In several papers published since 2004, all partly researched by students in the human rights clinics, the CHRGJ has criticized the U.S. government for secret detentions, renditions, and torture. A few months after releasing “Torture by Proxy: International and Domestic Law Applicable to Extraordinary Renditions,” jointly published by the CHRGJ and the Association of the Bar of the City of New York, Satterthwaite, the report’s co-author, stood behind Massachusetts Congressman Edward Markey as he introduced the Torture Outsourcing Prevention Act in February 2005. In a 2006 report, “Irreversible Consequences,” principal co-authors Narula, CHRGJ Research Director Jayne Huckerby, and International Human Rights Clinic students Adrian Friedman (LL.M. ’06) and Vrinda Grover (LL.M. ’06) criticize authorities for mishandling race and religion in the war on terrorism. They argue that so-called “shoot to kill” protocols adopted by the world’s police agencies to eliminate suspected terror bombers rely too heavily on stereotypes and lead to avoidable tragic mistakes, such as the London shooting of Jean Charles de Menezes, a Brazilian electrician. According to the report, “profiling sends the problematic message that the security of some is worth more than the security of others; or worse, that human rights abuses against those who fit into this ill-defined category of ‘terrorist’ are a necessary precondition to ensuring the security of the nation.”

Just last year, CHRGJ Fellow Lama Fakih ’08 worked with Martin Scheinin, U.N. special rapporteur on counterterrorism and human rights, to develop policy initiatives regarding gender in counterterrorism efforts. When the U.S. military detains Muslim men, typically their family’s breadwinners, the impact on women and children can be devastating, said the Beirut-born Fakih, who studied Islamic law in Egypt as a Fulbright scholar. When military interrogators force Muslim men to don women’s clothing, she added, the long-lasting effect is cultural humiliation.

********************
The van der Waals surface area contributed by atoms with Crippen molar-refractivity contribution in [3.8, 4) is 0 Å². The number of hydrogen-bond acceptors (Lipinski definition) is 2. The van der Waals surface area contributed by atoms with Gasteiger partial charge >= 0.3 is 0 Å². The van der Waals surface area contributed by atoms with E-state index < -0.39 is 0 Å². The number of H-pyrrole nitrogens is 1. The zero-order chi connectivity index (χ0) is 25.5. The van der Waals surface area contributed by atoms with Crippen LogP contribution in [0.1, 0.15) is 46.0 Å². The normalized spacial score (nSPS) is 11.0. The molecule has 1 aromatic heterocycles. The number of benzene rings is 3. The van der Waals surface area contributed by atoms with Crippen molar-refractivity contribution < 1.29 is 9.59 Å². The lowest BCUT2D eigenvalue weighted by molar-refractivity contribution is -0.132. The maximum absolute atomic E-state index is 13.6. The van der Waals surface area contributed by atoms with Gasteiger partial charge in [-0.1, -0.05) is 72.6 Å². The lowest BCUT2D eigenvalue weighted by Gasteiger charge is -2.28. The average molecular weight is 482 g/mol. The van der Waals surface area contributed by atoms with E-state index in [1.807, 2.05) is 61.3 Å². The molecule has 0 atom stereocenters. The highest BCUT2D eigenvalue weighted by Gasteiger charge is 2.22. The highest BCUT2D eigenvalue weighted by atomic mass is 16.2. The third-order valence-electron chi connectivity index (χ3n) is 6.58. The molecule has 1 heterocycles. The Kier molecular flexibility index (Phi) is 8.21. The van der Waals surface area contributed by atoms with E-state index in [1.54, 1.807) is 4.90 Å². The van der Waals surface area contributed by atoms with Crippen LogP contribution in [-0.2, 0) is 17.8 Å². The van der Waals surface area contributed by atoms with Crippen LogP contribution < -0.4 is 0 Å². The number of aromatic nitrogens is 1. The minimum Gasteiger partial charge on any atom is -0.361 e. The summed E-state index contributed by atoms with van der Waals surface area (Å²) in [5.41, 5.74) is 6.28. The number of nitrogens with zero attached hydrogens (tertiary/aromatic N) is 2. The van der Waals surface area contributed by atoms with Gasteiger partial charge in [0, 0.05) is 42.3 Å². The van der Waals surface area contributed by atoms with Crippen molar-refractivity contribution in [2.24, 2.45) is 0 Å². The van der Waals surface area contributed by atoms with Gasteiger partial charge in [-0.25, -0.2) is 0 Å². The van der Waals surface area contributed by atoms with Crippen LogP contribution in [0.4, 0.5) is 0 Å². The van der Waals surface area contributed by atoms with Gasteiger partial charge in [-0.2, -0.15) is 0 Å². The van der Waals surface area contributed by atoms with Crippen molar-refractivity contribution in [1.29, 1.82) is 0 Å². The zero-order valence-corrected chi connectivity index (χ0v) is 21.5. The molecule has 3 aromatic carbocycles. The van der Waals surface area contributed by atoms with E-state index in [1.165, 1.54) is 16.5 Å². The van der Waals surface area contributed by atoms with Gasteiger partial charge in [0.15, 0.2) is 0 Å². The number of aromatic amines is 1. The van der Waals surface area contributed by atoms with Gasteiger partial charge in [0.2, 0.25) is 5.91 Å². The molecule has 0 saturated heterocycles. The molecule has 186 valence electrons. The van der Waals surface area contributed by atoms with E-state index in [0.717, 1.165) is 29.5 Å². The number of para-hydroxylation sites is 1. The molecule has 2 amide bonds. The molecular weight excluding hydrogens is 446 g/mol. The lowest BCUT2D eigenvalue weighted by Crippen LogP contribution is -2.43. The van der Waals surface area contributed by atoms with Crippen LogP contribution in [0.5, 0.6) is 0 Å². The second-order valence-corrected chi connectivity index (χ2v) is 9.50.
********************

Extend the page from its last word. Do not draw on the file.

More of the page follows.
[Sidebar: A Plan to Make the World Safer: Ronald Noble]

The ambiguity surrounding enemy combatants and detainees has created plenty of opportunity for litigation, too. The Brennan Center for Justice was part of the legal team that represented Ali Saleh Kahlah al-Marri, a legal U.S. resident detained as an “enemy combatant” without charge in a South Carolina navy brig for nearly six years. In December the U.S. Supreme Court granted certiorari review, but in March before oral arguments were made al-Marri was indicted and transferred into the civilian criminal justice system. The Supreme Court dismissed his habeas case as moot and vacated a lower federal court decision giving the president power to detain citizens and legal residents indefinitely. “We are disappointed that the court did not firmly clarify the limits of the executive’s detention power,” said Brennan Center Counsel Emily Berman ’05. “But we are happy that Mr. al-Marri finally got his day in court.” The center has also filed amicus briefs on behalf of a Canadian seeking damages after being extraordinarily rendered by the U.S. government to Syria, where he was tortured, and a group of 17 Chinese Muslims held at Guantánamo Bay since 2003 who are seeking habeas relief.